My Own Private Synchrotron

Tired of waiting months for beamline time? Here's a possible solution.

Jeffrey M. Perkel
May 1, 2006

Michael Rossmann is a veteran virus crystallographer, with a standard X-ray tube right down the hall from his lab at Purdue University. But when he needs to perform ab initio structure determination - which requires tunable X-rays many orders of magnitude brighter than his standard Purdue X-ray tube - he and his colleagues pile into the car with some toiletries, a change of clothes, and a dewar full of frozen protein crystals for the 120-mile drive across the Indiana state line to the Advanced Photon Source (APS) at Argonne National Laboratories, just outside Chicago. APS is one of the country's premier synchrotron facilities.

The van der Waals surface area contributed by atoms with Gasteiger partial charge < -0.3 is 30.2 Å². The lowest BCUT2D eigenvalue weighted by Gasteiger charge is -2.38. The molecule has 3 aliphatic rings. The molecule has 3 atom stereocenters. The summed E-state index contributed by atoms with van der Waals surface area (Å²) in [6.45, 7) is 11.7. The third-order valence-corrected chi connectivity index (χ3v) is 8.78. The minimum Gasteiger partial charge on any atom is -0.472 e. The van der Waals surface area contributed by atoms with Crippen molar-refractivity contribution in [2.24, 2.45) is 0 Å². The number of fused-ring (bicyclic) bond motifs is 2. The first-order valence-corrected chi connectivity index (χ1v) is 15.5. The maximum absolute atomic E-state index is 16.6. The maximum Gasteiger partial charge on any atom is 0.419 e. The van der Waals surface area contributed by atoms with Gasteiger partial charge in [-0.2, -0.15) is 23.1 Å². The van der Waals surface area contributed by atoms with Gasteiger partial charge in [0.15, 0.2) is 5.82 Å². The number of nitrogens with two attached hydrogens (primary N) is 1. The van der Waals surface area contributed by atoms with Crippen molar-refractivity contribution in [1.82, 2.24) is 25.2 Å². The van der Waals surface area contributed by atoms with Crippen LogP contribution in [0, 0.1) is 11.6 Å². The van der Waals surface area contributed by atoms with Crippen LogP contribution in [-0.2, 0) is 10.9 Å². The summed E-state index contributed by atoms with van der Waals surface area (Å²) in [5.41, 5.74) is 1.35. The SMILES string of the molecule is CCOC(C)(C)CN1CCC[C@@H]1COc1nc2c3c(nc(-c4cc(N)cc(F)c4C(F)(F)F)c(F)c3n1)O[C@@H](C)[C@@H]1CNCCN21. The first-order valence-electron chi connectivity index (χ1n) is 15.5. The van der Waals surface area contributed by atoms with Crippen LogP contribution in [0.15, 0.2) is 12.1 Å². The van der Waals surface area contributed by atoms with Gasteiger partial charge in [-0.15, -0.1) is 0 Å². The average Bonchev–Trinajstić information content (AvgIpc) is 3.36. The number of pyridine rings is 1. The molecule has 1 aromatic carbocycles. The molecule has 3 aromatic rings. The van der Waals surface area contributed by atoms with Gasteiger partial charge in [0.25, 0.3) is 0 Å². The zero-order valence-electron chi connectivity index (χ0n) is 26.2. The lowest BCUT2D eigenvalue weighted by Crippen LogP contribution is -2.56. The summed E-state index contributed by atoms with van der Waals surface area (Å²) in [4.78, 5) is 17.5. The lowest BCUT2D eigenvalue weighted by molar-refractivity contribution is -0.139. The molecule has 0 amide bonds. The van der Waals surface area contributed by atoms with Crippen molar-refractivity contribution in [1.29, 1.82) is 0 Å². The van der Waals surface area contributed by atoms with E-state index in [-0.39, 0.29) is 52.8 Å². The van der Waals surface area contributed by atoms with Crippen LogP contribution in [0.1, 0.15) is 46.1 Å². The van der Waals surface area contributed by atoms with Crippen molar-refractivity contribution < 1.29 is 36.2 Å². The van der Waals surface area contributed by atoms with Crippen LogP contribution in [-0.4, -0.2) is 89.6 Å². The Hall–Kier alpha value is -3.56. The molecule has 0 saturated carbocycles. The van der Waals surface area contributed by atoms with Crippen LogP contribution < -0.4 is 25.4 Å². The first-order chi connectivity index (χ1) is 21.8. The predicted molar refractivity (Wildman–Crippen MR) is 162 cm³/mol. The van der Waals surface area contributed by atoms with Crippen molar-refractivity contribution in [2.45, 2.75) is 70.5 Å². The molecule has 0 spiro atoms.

He can't just show up, however; the APS, like all synchrotrons, has a queue, and anyone wanting time must submit a proposal. There are 21 synchrotrons worldwide engaged in protein crystallography; six are in the United States. According to David Moncton, director of the nuclear reactor laboratory...

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